What is EMV?
EMV stands for Europay, Mastercard and Visa.
It is a global plan to reduce credit card fraud in multiple ways by taking advantage of chip-card transactions:
- EMV cards make the technology required to forge a fraudulent credit card much more expensive and out of the reach of potential criminals.
- EMV transactions use unique codes for each transaction — so even if the data your card provides to a reader is stolen, that data cannot be used to make a purchase with your card.
- Over time, the U.S. will completely transition to chip-and-PIN transactions, which add another layer of security to the transaction.
How Did We Get Here?
The decision to transition from MSR (Magnetic Stripe Reader) to EMV transactions in the United States was made after its remarkable success in Europe. In some parts of Europe, up to 95% of credit card terminals are chip-enabled.
The United States has the second highest rate of credit card fraud (42%), behind Mexico, according to this study. If we recognize that European countries such as Germany and Sweden have managed to get their credit card fraud rates as low as 13% and 12%, respectively, through the use of chip-card transactions, then it is quite apparent that something has to be done.
If you are a consumer, and you use a credit card, you may have already had experience with EMV transactions. Many nationwide chains such as Target and Walmart have already placed EMV-compliant terminals in almost every store. If you have a credit card with a chip in it, and you try to swipe it, it will be denied, and you will be instead instructed to place your card in the contact reader.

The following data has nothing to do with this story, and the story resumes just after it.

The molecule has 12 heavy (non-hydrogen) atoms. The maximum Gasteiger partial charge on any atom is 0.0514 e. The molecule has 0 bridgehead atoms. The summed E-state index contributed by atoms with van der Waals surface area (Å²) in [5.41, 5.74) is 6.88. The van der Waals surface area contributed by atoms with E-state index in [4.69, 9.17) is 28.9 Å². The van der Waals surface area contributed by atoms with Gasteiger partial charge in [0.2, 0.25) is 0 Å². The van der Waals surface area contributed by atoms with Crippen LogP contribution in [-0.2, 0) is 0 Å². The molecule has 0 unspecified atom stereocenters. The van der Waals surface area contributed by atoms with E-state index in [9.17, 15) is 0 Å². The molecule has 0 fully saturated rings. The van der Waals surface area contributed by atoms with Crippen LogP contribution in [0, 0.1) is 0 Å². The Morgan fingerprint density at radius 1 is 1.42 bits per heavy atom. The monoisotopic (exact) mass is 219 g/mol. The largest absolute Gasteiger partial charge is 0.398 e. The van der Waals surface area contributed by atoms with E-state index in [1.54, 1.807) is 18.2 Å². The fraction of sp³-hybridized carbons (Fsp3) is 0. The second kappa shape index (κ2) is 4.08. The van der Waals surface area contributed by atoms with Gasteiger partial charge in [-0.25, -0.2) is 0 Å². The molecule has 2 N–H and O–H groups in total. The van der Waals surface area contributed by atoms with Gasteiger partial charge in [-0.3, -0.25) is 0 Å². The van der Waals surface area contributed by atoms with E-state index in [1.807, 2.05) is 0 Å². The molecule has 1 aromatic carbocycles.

The implications for retail business owners are far more extensive, and began about a month ago. On October 1st, 2015, a liability shift occurred, which is essentially an agreement between bankers and credit card companies to put the burden of covering the cost of fraudulent activity on whichever party is the least EMV-compliant. If the bank that issues a credit card does not use chips, and that card is then used illegally, then the bank will have to pay. But with chip-cards on the rise, that liability will begin to fall more and more on companies that have not yet made the investment to switch to EMV-compliant terminals.
The United States is more than a little late to the EMV party. The European divisions of Mastercard and Visa had their liability shift about 10 years ago, which is one of the main reasons the technology is so widespread in that area. But it’s not just Europe. All Latin American countries experienced their liability shift at the same time as Europe, and just a few years after, the liability shift had occurred in regions such as the Middle East, Africa, and South America. With the addition of the U.S., EMV cards everywhere will become even more secure as the world’s largest user of credit cards is finally ready to make the next step in payment transaction.
The whole idea of a liability shift can seem quite intimidating, especially to small business owners. You can read more about the liability shift in another blog titled ‘EMV Liability Shift’ here.
Good news: Our tech-experts are here to help. If you have any questions on the requirements of EMV-compliance, or you think you are ready to make the switch for your business, then please do not hesitate to call us or send us an email.
RAD DeRose is the President & CEO of L-Tron Corporation. He has over 30 years experience in industrial automation and data collection solutions and brings a deep industry knowledge-base on the challenges faced in the commercial and public safety sectors. RAD can be reached at 800-830-9523 ext 114; RAD.DeRose@L-Tron.com